For generations, Americans have “found themselves” by hitting the road and discovering America, and many of them did that on Route 66. I had some great uncles that drove a Model T from North Carolina to California in the early 1920s, before Route 66 officially existed. Without a national road system to follow, that was a tough trip. In 1971, I developed an itch to hitch, so I set out for California myself.

I had decided to hitch along the U.S. southern border, and then up the coast of California to Alameda, where I had friends. I started my trip by hitching from Lenoir to Myrtle Beach, where I joined my high school class for a couple of days. Then I headed for Georgia, but I got stuck out in the country and had to spend the night sleeping on a mosquito-infested golf course with my sleeping bag closed up so tightly it’s a wonder I didn’t suffocate.

Getting to Florida was a little easier. When I got to the panhandle, I connected with a truck driver going all the way across the Gulf Coast to New Orleans. That was a good ride. One of my most vivid memories was seeing the Gulf Coast all lit up at night — it was magnificent. Unfortunately, my driver had to let me out in the middle of the night on the east side of New Orleans, and I spent the rest of the night walking through neighborhood after neighborhood to get to the highway on the other side of the city. That was surreal.

The opening of Route 66 in 1926 was a very big deal. It was the first link in a national highway system, but at the time it was still just a loosely connected patchwork of back roads and main streets, meandering from Chicago to L.A. While some motorists had the courage to venture out on the new road, most people still traveled by train.

John Steinbeck was the first author to write about Route 66 in his 1939 novel, “The Grapes of Wrath.” He called it “The Mother Road” and illustrated how difficult traveling by automobile could be. In 1951, Jack Kerouac, in his autobiographical novel, “On The Road,” took his readers on a more lively and entertaining ride across America. In 1960, Route 66 came into its own with a television show by the same name. Two friends, Tod and Buz, hit the road in a Corvette convertible to “discover themselves.” It inspired many, including me, to do the same.

So there I was, traveling across America like Tod and Buz, minus the car. Everyone connected with Route 66 makes the point that “hitting the road” is not about the road, it’s about the people. America is about people, which is why, when you go off searching for America, you can find yourself. When you get out of yourself and into the lives of other people, like Tod and Buz did, you realize that your problems are small in comparison. The Road helps give you that perspective.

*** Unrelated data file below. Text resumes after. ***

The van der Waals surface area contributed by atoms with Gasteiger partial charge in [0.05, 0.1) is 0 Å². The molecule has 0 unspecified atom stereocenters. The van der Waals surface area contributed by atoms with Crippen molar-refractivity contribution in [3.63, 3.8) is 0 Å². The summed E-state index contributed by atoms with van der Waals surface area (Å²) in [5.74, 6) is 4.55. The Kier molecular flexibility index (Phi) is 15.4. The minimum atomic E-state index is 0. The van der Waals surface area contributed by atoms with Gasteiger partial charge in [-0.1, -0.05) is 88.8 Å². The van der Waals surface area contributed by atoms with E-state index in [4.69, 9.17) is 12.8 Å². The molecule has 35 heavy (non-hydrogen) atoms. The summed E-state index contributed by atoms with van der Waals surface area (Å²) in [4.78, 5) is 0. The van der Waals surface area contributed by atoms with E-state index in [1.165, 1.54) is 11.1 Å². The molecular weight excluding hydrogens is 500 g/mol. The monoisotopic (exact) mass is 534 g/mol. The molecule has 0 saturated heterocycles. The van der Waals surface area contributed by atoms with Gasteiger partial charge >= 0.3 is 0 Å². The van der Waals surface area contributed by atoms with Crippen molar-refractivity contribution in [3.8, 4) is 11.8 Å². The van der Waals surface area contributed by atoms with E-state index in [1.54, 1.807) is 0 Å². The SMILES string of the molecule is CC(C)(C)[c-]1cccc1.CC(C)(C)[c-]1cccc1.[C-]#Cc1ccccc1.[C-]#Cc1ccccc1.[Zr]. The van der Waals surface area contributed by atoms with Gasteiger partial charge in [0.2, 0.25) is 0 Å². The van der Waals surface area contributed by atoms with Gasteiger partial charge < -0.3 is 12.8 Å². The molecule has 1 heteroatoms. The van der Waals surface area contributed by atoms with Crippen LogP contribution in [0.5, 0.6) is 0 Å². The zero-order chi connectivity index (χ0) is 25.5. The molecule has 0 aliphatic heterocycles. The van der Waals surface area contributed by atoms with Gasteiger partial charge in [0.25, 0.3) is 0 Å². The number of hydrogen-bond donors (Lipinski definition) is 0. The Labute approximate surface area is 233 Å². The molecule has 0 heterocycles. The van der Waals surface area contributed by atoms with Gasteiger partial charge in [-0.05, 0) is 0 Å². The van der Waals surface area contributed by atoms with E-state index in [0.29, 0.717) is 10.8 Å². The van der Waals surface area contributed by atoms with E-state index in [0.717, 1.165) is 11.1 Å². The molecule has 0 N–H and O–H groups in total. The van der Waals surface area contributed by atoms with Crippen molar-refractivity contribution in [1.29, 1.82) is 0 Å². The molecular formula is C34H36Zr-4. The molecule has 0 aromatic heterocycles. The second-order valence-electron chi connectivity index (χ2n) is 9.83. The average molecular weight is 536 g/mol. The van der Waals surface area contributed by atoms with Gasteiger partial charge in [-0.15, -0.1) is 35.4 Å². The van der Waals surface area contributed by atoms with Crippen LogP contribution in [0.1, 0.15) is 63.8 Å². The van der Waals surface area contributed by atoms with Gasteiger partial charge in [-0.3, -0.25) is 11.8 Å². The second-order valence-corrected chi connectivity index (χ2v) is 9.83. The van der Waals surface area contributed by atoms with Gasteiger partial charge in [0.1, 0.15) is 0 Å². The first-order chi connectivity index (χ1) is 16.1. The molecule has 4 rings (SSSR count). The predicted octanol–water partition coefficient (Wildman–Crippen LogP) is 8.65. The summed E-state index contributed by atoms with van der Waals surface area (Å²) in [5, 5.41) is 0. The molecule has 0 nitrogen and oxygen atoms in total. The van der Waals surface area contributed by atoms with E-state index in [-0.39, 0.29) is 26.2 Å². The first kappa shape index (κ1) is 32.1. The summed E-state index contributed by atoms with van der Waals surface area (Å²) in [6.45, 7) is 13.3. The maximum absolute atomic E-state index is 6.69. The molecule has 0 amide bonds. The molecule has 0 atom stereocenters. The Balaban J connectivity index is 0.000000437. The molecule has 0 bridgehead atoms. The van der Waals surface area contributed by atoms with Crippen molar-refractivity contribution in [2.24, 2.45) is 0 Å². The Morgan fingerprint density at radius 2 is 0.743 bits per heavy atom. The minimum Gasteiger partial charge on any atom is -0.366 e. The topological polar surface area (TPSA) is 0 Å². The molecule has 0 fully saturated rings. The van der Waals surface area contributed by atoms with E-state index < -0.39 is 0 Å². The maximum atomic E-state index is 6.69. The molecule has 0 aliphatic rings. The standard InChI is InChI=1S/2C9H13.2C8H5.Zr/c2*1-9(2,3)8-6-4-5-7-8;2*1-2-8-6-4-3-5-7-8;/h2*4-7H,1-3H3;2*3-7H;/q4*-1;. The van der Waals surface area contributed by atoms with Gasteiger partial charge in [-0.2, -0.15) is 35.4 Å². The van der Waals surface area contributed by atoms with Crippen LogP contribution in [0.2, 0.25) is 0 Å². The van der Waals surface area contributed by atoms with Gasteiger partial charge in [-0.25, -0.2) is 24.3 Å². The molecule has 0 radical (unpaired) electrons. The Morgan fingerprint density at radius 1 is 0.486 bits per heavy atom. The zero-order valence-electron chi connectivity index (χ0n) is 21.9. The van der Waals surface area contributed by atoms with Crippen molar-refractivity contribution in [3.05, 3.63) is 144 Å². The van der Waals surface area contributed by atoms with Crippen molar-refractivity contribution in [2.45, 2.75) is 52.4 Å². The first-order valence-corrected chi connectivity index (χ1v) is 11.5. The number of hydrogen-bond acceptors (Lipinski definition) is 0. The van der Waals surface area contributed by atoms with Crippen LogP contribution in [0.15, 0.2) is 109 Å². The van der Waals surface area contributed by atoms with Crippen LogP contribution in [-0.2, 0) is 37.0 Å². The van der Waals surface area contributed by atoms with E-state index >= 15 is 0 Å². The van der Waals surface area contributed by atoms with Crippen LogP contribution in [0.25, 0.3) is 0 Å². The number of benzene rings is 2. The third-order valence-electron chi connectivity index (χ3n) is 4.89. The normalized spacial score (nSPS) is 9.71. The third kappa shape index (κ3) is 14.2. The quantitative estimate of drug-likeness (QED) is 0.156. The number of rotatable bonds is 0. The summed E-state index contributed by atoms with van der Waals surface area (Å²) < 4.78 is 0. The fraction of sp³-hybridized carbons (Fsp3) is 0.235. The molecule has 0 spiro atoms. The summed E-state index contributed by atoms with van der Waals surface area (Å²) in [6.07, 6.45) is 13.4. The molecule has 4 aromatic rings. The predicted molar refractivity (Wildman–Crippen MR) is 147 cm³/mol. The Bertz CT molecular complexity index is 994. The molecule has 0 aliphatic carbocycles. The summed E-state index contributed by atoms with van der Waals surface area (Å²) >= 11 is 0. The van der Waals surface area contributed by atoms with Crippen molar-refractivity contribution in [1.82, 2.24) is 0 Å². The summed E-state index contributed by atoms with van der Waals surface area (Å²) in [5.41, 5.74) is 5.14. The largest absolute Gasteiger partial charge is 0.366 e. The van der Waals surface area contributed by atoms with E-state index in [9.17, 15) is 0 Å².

When I got to El Paso, Texas, I realized I was finally “way out West.” The scenery changed dramatically and became awe-inspiring. There is nothing more spectacular than the Western sky at sunset. Standing out on a little state route, you can really take it in. Our interstate system misses our small towns and the countryside in between, and so it misses the real beauty that is America. That’s why we need to preserve and use our downtowns and back roads, like Route 66, because they help to tell the story that is America.

In northwest L.A., I was standing out on State Route 1, which runs all the way up the coast. It was early morning and there were dozens of us out there hitching. I must have been the most clean-cut of the lot because I hadn’t been out there more than 15 minutes when a man in a suit came up to me and asked whether I would drive a car for him up the coast. He said he was a dealer, that the car was a Mustang convertible, and that it needed to be in San Francisco by nightfall. What could have been sweeter? I can tell you, that is the ONLY way to see California.

And that is the only way to see America, as far as I’m concerned. I don’t know that I necessarily “found myself” on that trip. What I did find was that people are pretty much the same everywhere, and that, no matter where you are, there will always be someone willing to help you. People make America what it is, and hitting the road can help you see that. If you’ve never hit the road yourself, maybe it’s time you did.

Reporter Kara Fohner can be reached at 828-610-8721.